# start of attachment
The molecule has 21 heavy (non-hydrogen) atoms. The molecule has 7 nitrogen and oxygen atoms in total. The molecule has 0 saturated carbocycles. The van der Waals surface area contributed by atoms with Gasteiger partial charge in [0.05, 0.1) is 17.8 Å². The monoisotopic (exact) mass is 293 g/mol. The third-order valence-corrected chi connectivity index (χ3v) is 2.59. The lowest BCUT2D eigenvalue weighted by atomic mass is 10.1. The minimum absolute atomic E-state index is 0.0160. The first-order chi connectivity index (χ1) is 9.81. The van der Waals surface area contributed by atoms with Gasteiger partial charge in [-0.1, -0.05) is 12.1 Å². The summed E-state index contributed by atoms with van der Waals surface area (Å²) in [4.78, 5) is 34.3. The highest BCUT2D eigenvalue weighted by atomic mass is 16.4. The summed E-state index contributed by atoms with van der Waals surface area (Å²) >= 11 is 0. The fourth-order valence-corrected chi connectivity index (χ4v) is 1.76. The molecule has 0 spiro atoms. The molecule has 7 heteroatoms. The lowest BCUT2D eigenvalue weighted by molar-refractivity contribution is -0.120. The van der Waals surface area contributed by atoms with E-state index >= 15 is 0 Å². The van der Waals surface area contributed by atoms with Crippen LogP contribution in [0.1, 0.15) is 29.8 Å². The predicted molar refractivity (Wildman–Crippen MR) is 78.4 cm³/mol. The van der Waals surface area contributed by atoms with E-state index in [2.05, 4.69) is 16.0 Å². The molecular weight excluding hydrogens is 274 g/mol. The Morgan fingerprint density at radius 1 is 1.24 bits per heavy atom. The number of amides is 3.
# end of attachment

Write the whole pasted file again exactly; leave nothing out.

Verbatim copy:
The molecule has 21 heavy (non-hydrogen) atoms. The molecule has 7 nitrogen and oxygen atoms in total. The molecule has 0 saturated carbocycles. The van der Waals surface area contributed by atoms with Gasteiger partial charge in [0.05, 0.1) is 17.8 Å². The monoisotopic (exact) mass is 293 g/mol. The third-order valence-corrected chi connectivity index (χ3v) is 2.59. The lowest BCUT2D eigenvalue weighted by atomic mass is 10.1. The minimum absolute atomic E-state index is 0.0160. The first-order chi connectivity index (χ1) is 9.81. The van der Waals surface area contributed by atoms with Gasteiger partial charge in [-0.1, -0.05) is 12.1 Å². The summed E-state index contributed by atoms with van der Waals surface area (Å²) in [4.78, 5) is 34.3. The highest BCUT2D eigenvalue weighted by atomic mass is 16.4. The summed E-state index contributed by atoms with van der Waals surface area (Å²) >= 11 is 0. The fourth-order valence-corrected chi connectivity index (χ4v) is 1.76. The molecule has 0 spiro atoms. The molecule has 7 heteroatoms. The lowest BCUT2D eigenvalue weighted by molar-refractivity contribution is -0.120. The van der Waals surface area contributed by atoms with E-state index >= 15 is 0 Å². The van der Waals surface area contributed by atoms with Crippen LogP contribution in [0.1, 0.15) is 29.8 Å². The predicted molar refractivity (Wildman–Crippen MR) is 78.4 cm³/mol. The van der Waals surface area contributed by atoms with E-state index in [2.05, 4.69) is 16.0 Å². The molecular weight excluding hydrogens is 274 g/mol. The Morgan fingerprint density at radius 1 is 1.24 bits per heavy atom. The number of amides is 3.